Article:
Some foodies — and I'm not naming names here — prefer to spend their dining-out dollars only at individually owned, full-service restaurants with roots in the local (more or less) community. Whether it be fine dining or pubby, they traditionally seek out these eateries.
Other frequent diners-out may more often take themselves to one of the plethora of full-service restaurants that are part of a chain. Sometimes called "recipe restaurants" (to distance themselves from the word "chain"), these eateries have put down strong roots, virtually nationwide, in the last quarter-century or so, following in the footsteps of such pioneers as Howard Johnson's.
This is understandable, especially for travelers, since they are assured of consistency — although some members of individual chains are better than others — whenever and wherever they visit a favorite.
We recently revisited one of these full-service restaurants — meaning, sit down and be served, and order a spirited drink, too: Ruby Tuesday in the Snowden Square Center. If memory serves, we wrote about this particular location some 15 years ago, when it opened, and subsequently visited a few times — amid throngs of diners — thereafter.
On this particular Friday evening, with dozens and dozens more Ruby Tuesday-style chain restaurants in the area, but with a $10 Ruby food coupon in hand, we got there around 5:15 p.m. and easily got a table, although the place pretty much filled up while we dined. It was pleasant to be reminded how spacious this 180-seat restaurant feels. Lots of cool dark wood; nicely divided dining areas, tables and booths; and plenty of windows with cheerful orange shades. Tables are vinyl-covered in black and ecru. There's a spacious wet bar, as well as the ample salad bar (now called "garden bar") we remembered from prior visits.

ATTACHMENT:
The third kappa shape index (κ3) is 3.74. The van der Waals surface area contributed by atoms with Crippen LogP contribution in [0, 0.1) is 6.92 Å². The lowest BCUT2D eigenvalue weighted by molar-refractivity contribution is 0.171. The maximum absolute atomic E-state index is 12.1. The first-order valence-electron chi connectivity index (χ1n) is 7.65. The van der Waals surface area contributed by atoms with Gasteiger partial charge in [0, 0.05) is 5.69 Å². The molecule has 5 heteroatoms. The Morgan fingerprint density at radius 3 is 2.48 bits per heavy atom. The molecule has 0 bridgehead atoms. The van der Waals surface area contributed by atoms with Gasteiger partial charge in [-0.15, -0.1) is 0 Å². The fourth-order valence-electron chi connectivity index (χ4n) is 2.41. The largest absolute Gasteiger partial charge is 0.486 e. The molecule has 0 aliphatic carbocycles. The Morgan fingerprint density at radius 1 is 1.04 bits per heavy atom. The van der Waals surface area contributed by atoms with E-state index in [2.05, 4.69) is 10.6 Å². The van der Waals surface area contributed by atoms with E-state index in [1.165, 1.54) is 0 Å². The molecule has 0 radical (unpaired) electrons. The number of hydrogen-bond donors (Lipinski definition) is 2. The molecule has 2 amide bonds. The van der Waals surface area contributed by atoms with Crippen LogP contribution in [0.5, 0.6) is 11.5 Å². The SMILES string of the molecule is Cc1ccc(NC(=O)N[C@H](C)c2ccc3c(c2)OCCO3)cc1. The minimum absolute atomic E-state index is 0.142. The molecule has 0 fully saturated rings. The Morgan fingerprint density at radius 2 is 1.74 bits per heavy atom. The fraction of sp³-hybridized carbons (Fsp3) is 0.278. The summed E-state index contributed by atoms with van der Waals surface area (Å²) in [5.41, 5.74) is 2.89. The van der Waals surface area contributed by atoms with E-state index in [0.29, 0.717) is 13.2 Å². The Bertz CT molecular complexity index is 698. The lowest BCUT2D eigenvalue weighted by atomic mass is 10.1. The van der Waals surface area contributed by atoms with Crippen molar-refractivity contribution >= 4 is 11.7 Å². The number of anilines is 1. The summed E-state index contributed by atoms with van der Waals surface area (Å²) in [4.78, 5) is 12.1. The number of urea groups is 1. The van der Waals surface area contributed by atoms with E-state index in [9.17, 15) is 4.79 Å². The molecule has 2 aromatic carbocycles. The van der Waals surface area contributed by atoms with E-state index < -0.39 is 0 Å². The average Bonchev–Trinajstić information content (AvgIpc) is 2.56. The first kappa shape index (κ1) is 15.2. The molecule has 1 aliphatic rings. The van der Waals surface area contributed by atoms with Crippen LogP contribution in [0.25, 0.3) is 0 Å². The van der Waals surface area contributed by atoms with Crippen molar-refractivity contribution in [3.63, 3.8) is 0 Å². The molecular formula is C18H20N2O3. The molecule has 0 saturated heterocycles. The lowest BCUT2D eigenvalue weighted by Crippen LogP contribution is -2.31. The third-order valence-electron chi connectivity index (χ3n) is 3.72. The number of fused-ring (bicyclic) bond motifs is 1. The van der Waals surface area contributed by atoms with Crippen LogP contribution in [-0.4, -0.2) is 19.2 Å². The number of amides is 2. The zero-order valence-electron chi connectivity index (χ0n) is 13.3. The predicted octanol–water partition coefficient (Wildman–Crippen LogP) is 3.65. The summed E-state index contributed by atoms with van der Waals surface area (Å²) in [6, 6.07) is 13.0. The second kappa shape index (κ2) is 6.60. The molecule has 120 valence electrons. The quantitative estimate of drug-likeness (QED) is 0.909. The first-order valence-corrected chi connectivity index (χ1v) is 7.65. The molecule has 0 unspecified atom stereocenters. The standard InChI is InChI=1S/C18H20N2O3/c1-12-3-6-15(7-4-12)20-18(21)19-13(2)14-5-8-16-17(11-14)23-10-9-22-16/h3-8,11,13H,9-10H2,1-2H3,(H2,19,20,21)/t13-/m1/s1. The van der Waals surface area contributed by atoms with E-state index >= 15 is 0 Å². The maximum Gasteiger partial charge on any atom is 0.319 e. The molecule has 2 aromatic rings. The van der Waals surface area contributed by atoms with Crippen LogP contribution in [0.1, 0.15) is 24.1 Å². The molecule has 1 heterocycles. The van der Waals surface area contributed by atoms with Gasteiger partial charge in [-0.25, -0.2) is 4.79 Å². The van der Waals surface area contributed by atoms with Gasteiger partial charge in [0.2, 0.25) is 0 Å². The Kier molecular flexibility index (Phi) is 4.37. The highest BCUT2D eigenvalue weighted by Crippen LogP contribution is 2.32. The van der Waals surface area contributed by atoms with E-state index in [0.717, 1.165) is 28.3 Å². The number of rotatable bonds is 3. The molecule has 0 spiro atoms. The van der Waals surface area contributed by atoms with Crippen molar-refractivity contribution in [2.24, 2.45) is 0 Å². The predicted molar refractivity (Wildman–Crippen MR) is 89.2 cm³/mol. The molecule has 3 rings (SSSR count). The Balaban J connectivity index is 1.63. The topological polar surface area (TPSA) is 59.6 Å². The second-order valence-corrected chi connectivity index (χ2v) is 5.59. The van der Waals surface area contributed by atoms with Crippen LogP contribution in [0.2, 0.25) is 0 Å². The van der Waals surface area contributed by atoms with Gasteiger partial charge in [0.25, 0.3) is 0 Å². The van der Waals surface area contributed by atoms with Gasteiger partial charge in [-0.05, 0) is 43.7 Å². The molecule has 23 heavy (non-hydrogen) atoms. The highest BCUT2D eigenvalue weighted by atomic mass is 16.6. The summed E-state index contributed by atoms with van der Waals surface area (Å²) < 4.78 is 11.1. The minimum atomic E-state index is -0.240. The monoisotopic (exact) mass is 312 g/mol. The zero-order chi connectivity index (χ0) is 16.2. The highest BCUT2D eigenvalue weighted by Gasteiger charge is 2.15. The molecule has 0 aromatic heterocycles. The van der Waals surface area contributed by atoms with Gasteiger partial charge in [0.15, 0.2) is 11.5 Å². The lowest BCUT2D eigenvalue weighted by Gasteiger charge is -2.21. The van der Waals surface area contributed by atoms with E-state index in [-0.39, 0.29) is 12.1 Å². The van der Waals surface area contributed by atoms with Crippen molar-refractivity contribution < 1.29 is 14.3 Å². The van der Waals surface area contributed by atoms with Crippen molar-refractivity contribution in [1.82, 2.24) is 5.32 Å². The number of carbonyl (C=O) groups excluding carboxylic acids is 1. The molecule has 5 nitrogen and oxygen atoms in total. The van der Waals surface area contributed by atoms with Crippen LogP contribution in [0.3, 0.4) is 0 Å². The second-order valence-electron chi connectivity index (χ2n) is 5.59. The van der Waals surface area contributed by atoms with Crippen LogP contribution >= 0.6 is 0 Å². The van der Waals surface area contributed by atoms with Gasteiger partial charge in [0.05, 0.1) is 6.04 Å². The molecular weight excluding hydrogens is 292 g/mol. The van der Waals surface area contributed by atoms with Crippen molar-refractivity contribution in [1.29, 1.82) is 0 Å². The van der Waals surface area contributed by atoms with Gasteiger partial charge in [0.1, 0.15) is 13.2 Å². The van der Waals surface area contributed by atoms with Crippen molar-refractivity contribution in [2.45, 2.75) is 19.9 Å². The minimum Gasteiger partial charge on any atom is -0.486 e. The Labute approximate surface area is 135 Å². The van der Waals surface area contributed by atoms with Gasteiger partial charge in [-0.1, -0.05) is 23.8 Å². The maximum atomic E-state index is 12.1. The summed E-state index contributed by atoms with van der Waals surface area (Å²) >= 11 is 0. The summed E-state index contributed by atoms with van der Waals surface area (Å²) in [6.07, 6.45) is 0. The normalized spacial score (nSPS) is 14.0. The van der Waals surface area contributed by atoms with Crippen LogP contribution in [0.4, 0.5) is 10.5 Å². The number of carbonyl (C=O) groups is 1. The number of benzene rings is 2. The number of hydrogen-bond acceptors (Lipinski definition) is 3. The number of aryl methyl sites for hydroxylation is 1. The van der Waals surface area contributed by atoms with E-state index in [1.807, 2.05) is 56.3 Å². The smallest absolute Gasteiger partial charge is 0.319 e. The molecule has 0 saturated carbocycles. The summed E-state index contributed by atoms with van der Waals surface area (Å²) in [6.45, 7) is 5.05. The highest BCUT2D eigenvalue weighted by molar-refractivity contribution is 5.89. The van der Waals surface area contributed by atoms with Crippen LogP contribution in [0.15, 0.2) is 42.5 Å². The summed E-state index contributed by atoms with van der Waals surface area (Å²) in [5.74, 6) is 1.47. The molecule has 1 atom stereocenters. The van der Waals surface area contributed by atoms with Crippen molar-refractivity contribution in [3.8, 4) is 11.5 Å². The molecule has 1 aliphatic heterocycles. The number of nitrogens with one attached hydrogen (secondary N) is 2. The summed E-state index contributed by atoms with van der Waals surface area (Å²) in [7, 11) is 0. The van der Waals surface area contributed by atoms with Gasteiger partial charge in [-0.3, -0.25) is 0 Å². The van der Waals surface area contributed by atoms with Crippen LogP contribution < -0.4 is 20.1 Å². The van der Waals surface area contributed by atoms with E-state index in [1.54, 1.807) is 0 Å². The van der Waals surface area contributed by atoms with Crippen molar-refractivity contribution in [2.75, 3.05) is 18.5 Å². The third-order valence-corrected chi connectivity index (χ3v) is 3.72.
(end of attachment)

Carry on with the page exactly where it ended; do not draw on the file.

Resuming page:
What's probably best about the space is that you feel like you have a little elbow room and that you can actually converse with your dinner companions without music making small talk impossible. (Local pubs, take note.)
The menu at the 500 or so Ruby Tuesdays has evolved, of course. For one thing, it's quite ambitious, and inclusive. Certainly, pub food is still a primary offering, but their treatment has changed over the years. So, that simple cheeseburger you tried long ago is now "hand crafted" and may be billed as a "triple prime bacon cheddar burger" or a "Boston blue burger." And poultry has made the "burger" list, including a chicken BLT and a turkey burger.
Of course, prices have changed. Burgers run from $9.49 to $12.49. But you get your choice of two side dishes with them. These include fresh grilled zucchini, steamed broccoli; no excuse for choosing unhealthy food. But, yes, there are fries and onion rings, too.
Whether all of Ruby's offerings come from corporate chefs or not, clearly these culinarians have kept up with food trends — both with ingredients and food treatments, and in response to the pervasive whining of the food police. The least caloric items are even flagged on the menu. In other words, there's virtually something for everyone's dietetic needs. But, as the saying goes, "You can lead a horse to low- fat oats, but. …"
Menu sections include "shareables," (read appetizers to share), main dish salads and "premium" seafood – shellfish and finfish. Or you could choose from a quartet of "all-natural" chicken dishes, or some beef in the form of "steakhouse" steaks or meatloaf. Or try a burger, some pasta, even some ribs.
The menu changes about every six months, with some of the less-popular items being scrapped and some of the newer (often seasonal) specials being added. Right now, for instance, you can opt for Friday to Sunday features of steak and lobster tail, or lobster mac 'n cheese ($18.99) or a shellfish trio of lobster, shrimp and scallops.